In the closing months of 2006, the volume of spam jumped enormously, according to e-mail filtering firm Postini, with an increase of 73 percent in just the three months leading up to December.
Spam now represents nearly 93 percent of all e-mail throughout the world -- the highest level ever recorded by Postini -- further driving the need for businesses to find solutions.
An Image Problem
The type of spam being sent has also changed, said Dan Druker, spokesman for Postini. In 2004 only a tiny percentage of junk e-mail messages contained images in them. Now, said Druker, that figure has ballooned to 25 percent.
McAfee Avert Labs says that number is even higher, suggesting that up to 40 percent of all incoming mail is now image spam. A year ago image spam accounted for less than one percent of the total spam received, the company reports.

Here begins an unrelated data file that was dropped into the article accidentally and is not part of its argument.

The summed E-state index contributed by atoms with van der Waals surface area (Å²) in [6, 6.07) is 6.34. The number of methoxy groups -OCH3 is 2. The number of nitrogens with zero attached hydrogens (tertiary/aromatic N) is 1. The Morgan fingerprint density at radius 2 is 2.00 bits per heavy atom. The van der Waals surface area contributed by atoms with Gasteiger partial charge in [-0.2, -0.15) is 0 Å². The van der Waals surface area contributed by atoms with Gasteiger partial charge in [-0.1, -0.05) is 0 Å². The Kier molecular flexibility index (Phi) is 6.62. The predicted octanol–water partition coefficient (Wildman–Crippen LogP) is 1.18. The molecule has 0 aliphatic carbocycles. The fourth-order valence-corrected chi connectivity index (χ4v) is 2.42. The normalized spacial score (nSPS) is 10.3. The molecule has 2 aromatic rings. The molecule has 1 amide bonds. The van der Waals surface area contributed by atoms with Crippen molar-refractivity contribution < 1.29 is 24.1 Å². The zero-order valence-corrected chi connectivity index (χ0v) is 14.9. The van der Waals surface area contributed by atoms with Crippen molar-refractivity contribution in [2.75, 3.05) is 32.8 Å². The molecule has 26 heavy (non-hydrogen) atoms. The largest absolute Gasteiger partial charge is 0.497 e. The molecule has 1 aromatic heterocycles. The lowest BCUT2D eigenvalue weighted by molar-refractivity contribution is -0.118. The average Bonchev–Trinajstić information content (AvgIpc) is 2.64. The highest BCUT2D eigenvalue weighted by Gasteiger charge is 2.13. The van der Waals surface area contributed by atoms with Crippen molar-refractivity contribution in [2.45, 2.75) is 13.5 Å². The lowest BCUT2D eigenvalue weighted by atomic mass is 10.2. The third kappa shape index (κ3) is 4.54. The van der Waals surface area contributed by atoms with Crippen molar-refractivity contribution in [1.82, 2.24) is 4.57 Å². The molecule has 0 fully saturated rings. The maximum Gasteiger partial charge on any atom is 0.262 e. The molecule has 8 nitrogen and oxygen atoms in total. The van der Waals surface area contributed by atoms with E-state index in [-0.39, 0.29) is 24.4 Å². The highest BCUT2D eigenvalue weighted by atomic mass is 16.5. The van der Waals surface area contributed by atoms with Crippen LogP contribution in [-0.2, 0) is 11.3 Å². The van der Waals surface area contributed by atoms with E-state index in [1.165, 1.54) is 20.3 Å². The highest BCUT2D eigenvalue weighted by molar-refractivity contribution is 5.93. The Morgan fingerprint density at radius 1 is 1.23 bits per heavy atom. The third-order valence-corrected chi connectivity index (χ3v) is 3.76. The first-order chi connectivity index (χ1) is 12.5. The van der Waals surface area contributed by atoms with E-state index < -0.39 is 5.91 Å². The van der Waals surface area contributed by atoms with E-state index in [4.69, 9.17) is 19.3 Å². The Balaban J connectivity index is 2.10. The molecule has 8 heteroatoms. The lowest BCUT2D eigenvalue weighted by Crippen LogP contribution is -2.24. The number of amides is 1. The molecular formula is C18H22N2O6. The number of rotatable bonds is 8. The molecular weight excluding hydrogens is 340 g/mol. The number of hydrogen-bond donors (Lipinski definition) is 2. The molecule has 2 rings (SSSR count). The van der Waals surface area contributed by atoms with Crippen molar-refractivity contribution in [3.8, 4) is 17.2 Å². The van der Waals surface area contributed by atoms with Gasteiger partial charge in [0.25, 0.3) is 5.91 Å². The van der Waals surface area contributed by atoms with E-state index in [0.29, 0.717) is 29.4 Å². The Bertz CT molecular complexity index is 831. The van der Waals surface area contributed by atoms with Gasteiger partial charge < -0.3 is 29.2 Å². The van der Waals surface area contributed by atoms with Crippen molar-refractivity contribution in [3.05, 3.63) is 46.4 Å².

Although many spam filters are deployed by companies, few are able to successfully defend against spam that is comprised of an image rather than text.
"A lot of spam is in the form of images and HTML documents that are designed to get beyond the filters," said Druker.
"Because spammers are hijacking personal computers and stealing bandwidth to send an unlimited number of spam messages at virtually no cost, businesses can face an escalating series of expenses to ensure their email remains a viable and productive tool," Druker explained.
Although image spam is in the spotlight these days, it is spam coming through unexpected communications channels that has the potential to wreak the most havoc.
Postini said there has been a dramatic surge of instant messaging (IM) attacks in just one month (160 percent), with new IM threats expected to continue throughout the year.
Postini also saw a significant jump in "directory harvest" attacks, which attempt to steal e-mail addresses from corporate servers coupled with increased activity around the world.
Source: Yahoo! News